British researchers have concluded that the most commonly misspelled word in published documents and on the Internet is "supersede." (We're thinking on the Internet at least, they might have overlooked "ponography.")
In any case, here's a really interesting article that blames common misspellings on a variety of causes: misinterpretations of etymology and meaning, and errors related to pronunciation.
And here are the most commonly misspelled words, at least in published documents:
Five most difficult words based on wrong assumptions relating to content: supersede (precede), inoculate (innocuous), sacrilegious (religious), consensus (census), liquefy (liquid)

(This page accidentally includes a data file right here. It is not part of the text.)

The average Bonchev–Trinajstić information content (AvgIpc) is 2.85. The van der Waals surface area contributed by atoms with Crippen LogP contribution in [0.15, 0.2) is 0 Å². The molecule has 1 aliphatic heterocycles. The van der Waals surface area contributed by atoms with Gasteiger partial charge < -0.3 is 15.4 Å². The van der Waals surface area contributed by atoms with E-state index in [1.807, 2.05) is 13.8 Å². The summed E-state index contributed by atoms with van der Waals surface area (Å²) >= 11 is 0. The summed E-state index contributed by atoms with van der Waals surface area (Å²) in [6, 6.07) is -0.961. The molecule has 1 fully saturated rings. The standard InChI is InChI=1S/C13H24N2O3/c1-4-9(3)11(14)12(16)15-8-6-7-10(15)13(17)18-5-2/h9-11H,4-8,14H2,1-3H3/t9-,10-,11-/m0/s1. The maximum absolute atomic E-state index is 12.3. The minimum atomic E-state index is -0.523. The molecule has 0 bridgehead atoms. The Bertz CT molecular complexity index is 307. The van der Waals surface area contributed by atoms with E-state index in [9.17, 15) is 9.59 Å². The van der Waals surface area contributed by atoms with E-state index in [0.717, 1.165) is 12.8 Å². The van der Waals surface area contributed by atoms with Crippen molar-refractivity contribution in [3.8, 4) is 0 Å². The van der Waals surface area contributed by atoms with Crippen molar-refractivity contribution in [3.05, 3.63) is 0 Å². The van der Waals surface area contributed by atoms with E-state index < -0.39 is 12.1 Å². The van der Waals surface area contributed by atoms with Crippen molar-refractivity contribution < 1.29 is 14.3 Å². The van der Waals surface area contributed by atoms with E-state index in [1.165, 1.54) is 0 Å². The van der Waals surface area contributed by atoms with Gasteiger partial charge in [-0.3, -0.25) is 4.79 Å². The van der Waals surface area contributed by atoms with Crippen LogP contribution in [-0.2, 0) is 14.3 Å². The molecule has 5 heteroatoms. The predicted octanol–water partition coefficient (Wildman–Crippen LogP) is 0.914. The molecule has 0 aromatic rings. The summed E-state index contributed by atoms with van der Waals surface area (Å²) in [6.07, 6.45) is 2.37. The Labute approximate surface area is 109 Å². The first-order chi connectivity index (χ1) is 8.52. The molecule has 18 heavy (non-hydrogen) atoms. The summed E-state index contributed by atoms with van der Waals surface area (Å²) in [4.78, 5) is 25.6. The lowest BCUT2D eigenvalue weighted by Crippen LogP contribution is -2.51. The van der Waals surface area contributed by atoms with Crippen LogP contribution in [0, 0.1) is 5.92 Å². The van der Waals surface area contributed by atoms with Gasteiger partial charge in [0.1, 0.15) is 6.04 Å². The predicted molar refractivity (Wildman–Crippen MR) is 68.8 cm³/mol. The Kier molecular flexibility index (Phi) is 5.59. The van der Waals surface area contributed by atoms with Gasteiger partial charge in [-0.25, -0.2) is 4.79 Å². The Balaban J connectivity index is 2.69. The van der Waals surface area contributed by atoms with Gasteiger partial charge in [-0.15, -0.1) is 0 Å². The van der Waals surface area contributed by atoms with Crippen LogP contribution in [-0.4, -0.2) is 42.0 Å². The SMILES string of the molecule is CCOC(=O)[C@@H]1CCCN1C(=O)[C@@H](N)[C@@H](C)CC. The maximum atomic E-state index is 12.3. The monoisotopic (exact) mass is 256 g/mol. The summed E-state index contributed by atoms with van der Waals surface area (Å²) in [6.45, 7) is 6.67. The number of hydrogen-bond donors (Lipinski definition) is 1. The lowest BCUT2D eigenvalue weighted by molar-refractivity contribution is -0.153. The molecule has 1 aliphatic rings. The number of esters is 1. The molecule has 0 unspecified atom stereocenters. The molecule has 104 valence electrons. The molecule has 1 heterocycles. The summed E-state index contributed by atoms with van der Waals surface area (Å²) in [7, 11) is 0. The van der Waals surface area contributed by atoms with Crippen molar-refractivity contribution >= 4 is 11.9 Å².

Five most difficult words based on a foreign language root: broccoli (Italian), haemorrhage (ancient Greek), connoisseur, manoeuvre, lieutenant (French) [NOTE: SOME ARE BRITISH SPELLINGS--In the U.S., you'd see hemorrhage and maneuver.]
Five most difficult words based on difference in pronunciation: conscience, indict, foreign, mortgage, phlegm
Phlegm! That's a word everyone should know how to spell. All you teachers out there, please put it on your lists.